I’d like to show how the “Super LOL Diagram” can be used to help solve problems for thermodynamic processes. As an example, imagine the problem tells us that a 1 cubic meter sample of gas at a pressure of 101 kPa, is compressed isothermally at a temperature of 300 kelvin to half its original volume.

The first thing we can do is write the given information, which is done in red ink. Next we can try to figure out the rest of the variables for the initial and final states. From the Ideal Gas Equation

we can calculate the number of moles at the initial state (blue ink). If we assume it’s a sealed container, then the moles would be the same in the final state (pink number). We were told the process is isothermal, so the final temperature must be the same as the initial temp (orange ink). We can determine the pressure at the second state by again using the Ideal Gas Equation.

The next step is to draw the approximate size of each container below the state variables. Since the initial volume is twice that of the final, we make the container on the left about two times bigger than the one on the right (grey ink).

Next up is the energy present at each state. To find these values, we can use the other equation developed during the computer simulation/paradigm lab:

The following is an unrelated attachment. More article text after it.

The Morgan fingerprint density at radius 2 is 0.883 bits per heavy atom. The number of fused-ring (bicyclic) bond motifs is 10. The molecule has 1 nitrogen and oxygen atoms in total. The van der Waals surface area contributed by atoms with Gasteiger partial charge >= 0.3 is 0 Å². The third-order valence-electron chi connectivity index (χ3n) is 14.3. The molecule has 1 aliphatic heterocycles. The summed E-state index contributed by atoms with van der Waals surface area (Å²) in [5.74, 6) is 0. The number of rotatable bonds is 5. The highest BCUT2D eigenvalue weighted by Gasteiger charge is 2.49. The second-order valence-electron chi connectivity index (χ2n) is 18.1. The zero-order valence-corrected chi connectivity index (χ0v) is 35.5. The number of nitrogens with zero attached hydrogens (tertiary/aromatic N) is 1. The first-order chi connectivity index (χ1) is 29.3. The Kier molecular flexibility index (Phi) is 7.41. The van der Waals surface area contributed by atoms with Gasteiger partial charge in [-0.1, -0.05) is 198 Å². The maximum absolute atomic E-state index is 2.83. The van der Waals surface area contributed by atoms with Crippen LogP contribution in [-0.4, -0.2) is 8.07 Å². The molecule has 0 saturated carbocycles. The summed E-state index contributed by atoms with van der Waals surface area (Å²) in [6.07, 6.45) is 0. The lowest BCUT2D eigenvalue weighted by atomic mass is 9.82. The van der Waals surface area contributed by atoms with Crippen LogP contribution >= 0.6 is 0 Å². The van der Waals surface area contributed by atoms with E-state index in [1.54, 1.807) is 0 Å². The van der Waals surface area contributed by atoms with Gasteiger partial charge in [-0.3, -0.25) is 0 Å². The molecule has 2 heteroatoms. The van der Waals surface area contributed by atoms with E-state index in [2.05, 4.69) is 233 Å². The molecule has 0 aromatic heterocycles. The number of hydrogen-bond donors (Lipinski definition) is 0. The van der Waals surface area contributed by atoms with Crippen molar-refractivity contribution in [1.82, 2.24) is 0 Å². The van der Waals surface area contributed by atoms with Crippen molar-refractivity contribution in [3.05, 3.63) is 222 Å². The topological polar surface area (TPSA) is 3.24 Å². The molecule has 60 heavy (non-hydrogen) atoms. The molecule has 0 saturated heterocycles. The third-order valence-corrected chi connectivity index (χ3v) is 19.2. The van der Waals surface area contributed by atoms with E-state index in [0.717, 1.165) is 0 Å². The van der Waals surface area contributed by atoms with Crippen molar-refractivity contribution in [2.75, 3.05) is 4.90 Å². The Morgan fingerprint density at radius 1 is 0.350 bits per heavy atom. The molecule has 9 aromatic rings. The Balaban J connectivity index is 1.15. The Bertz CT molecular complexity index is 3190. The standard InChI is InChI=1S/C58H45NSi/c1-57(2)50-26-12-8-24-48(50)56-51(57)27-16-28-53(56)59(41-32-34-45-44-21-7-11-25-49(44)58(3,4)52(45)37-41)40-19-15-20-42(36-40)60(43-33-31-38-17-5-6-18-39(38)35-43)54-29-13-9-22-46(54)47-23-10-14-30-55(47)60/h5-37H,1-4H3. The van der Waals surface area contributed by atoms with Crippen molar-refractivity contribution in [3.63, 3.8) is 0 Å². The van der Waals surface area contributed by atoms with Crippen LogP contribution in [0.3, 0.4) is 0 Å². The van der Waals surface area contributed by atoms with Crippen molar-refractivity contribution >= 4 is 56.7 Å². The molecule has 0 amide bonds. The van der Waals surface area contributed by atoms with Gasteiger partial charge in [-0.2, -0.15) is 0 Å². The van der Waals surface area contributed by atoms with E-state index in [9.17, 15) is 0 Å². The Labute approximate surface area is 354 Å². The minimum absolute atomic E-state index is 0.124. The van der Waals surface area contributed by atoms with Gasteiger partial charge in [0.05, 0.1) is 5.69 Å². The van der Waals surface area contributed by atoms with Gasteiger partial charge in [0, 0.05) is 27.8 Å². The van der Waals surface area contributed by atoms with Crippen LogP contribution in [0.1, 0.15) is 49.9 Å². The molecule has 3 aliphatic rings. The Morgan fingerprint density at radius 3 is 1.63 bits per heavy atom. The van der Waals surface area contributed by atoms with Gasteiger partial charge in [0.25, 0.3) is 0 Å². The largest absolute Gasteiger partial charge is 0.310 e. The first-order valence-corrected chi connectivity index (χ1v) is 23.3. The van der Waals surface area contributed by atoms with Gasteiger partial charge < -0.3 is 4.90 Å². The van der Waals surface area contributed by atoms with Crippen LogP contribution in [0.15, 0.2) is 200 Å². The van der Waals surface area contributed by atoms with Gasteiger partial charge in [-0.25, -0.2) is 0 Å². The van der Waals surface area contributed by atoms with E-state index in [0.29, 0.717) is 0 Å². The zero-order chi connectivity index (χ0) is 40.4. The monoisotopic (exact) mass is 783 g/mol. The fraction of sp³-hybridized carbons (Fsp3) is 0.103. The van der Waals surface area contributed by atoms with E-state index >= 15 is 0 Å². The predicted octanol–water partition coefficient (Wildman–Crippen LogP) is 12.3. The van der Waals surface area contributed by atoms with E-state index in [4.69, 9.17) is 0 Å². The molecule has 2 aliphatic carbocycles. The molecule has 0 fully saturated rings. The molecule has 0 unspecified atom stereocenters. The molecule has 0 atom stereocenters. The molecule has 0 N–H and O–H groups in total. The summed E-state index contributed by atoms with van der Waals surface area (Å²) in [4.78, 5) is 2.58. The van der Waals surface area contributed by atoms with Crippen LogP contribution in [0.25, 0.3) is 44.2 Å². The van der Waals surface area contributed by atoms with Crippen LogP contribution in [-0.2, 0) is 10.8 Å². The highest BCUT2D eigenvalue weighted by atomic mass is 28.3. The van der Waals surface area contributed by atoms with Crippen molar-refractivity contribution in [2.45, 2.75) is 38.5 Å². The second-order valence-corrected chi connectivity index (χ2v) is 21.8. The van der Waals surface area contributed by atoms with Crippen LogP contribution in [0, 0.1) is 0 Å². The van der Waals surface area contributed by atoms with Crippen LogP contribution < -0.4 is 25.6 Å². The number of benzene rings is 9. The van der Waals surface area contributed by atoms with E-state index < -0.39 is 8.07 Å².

Since this only depends on the number of moles (a constant) and temperature (not constant) the relative size of the energy bars will be proportional only the temperatures of the two states (purple ink).

The next step is drawing the diagram (brown ink). This shouldn’t be anything new for people familiar with thermodynamics or from most textbooks. For the sake of brevity, I’m not going to explain that. After we make the graph we can now determine the working that occurred between the system and the surrounding by finding the area under the curve (brown shading). To find the area, we can use calculus or the equation given in most textbooks for the work of an isothermal compression:

The last step is to complete the energy flow diagram (the “O” of the “LOL Diagram” at the bottom). By having the grey pistons drawn, we have a clear indication that the gas was compressed, which would mean that energy flowed into the system from an outside force moving the piston inwards (black ink). To determine the amount of heating, we can use the First Law of Thermodynamics equation:

We know the initial and final energy (purple ink), we know the work done (black ink), so we just have to calculate the heating by subtraction (dark green ink).